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KNIGHTLY: Soaring to unexpected heights at balloon fest

Ingrid Martell received her first balloon ride as a birthday present from her husband Steve nearly 15 years go. That Christmas he bought his wife her own balloon.

She has been flying high ever since.

The Martells participated in their third Pahrump Balloon Festival this past weekend, unfurling their red, white and blue balloon, properly named “Obsession” and taking to the skies above the town.

My wife, Rhonda, and I got to know the Martells on Friday and were even fortunate enough to be taken approximately 600 feet above Pahrump for a 30-minute ride and view that were breathtaking.

I awoke at 4:30 a.m. Friday to make sure we could make the 60-plus-mile drive from Henderson to Petrack Park to watch the balloons be inflated and take to the skies at 7 a.m.

Arriving at 6:30 a.m., the chilly morning air was perfect for balloon inflating. As the various balloons were laid out across the field, the Pahrump Valley Chamber of Commerce, which oversees the event, asked for volunteers to help the various balloon crews.

That is how the Knightlys met the Martells.

After introducing ourselves, my wife and I, along with another couple and a third woman, began the task of unrolling the balloon across the ground. I also helped remove the basket from their trailer, which is adorned with stickers from their travels.

Ingrid said they went to 20 balloon events last year, from New Mexico to Oregon.

After gently laying the basket on its side, I helped Ingrid attach the balloon’s cables to the basket. She then walked me out and gave me the assignment of holding the rope that is attached to the top of the balloon. This is done to prevent the balloon from going side-to-side or flopping the other direction onto the trailer and truck.

The weather was calm so it wasn’t that difficult of a task, but the balloon was heavy enough as it inflated to where I could understand a gust of wind could make the rope job a challenge.

With the balloon inflated, Ingrid asked who had never ridden in a hot air balloon. My hand probably shot up faster than the others. So my wife and I climbed into the basket with Ingrid and up we went. Not a fan of flying, I was nervous for maybe the first 50 feet. By the time we reached approximately 600 feet and started drifting north along State Route 160, I was too taken with the views to have any worries.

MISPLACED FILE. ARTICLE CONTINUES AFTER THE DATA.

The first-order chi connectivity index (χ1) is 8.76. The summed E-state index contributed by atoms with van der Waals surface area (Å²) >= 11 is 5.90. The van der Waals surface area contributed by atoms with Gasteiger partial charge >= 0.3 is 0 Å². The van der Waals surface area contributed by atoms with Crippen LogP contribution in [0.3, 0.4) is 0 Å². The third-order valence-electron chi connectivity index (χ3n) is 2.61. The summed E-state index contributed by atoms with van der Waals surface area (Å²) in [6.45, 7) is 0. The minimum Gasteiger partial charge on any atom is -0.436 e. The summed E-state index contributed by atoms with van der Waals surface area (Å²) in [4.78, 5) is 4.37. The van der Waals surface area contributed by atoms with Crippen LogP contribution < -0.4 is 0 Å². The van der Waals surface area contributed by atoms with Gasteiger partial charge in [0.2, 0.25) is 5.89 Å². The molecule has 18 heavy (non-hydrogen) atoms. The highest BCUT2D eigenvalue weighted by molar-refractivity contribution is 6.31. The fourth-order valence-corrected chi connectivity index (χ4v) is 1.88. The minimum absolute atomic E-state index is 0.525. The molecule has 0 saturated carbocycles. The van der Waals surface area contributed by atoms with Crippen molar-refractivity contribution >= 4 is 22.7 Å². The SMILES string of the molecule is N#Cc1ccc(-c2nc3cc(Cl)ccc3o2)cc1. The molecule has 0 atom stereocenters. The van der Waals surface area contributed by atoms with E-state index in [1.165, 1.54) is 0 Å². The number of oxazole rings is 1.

Ingrid explained that hot air balloons are done in the morning at dawn because the cooler hours typically have lighter winds, making for easier launch and landings.

We drifted for 30 minutes before setting down and letting the other couple into basket. But our day wasn’t done.

Another task of being a balloon-crew volunteer is that you agree to follow it to where it lands to help deflate, roll up, and pack away the equipment.

Ingrid does the flying, Steve does the chasing. So we got into his truck and traveled to the landing site. After packing up the equipment, we rode back to Petrack Park. Ingrid, who used to climb telephone poles and under houses for a telephone company in Reno before retirement, told the group the origins of hot air ballooning in France in the 18th century. She then led us in a traditional champagne toast which I did not write down but I am sure is online somewhere.

After, my wife and I invited the Martells to join us for lunch at Mom’s Diner. It was the least we could do for the wonderful, unforgettable experience they had just given us.

Arnold M. Knightly is the editor of the Pahrump Valley Times

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